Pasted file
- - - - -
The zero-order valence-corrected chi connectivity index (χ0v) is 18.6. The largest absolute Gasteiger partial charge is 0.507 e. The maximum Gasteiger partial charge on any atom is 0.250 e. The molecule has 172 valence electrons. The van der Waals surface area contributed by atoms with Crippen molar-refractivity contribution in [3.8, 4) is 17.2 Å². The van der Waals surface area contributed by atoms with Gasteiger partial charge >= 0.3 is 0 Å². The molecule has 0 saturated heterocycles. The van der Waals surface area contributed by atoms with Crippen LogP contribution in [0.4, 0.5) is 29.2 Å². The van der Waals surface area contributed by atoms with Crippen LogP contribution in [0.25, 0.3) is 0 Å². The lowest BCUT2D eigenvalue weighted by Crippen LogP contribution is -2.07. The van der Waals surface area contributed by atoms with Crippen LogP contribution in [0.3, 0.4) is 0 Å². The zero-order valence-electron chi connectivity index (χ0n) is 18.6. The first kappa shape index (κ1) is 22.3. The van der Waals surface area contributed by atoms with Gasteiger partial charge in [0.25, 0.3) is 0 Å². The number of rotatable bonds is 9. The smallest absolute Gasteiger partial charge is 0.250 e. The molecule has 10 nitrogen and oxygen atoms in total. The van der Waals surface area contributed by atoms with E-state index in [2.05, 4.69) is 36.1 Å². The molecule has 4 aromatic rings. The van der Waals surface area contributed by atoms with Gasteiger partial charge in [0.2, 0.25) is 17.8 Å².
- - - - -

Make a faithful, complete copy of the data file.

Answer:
The zero-order valence-corrected chi connectivity index (χ0v) is 18.6. The largest absolute Gasteiger partial charge is 0.507 e. The maximum Gasteiger partial charge on any atom is 0.250 e. The molecule has 172 valence electrons. The van der Waals surface area contributed by atoms with Crippen molar-refractivity contribution in [3.8, 4) is 17.2 Å². The van der Waals surface area contributed by atoms with Gasteiger partial charge >= 0.3 is 0 Å². The molecule has 0 saturated heterocycles. The van der Waals surface area contributed by atoms with Crippen LogP contribution in [0.4, 0.5) is 29.2 Å². The van der Waals surface area contributed by atoms with Crippen LogP contribution in [0.25, 0.3) is 0 Å². The lowest BCUT2D eigenvalue weighted by Crippen LogP contribution is -2.07. The van der Waals surface area contributed by atoms with Crippen LogP contribution in [0.3, 0.4) is 0 Å². The zero-order valence-electron chi connectivity index (χ0n) is 18.6. The first kappa shape index (κ1) is 22.3. The van der Waals surface area contributed by atoms with Gasteiger partial charge in [0.25, 0.3) is 0 Å². The number of rotatable bonds is 9. The smallest absolute Gasteiger partial charge is 0.250 e. The molecule has 10 nitrogen and oxygen atoms in total. The van der Waals surface area contributed by atoms with E-state index in [2.05, 4.69) is 36.1 Å². The molecule has 4 aromatic rings. The van der Waals surface area contributed by atoms with Gasteiger partial charge in [0.2, 0.25) is 17.8 Å².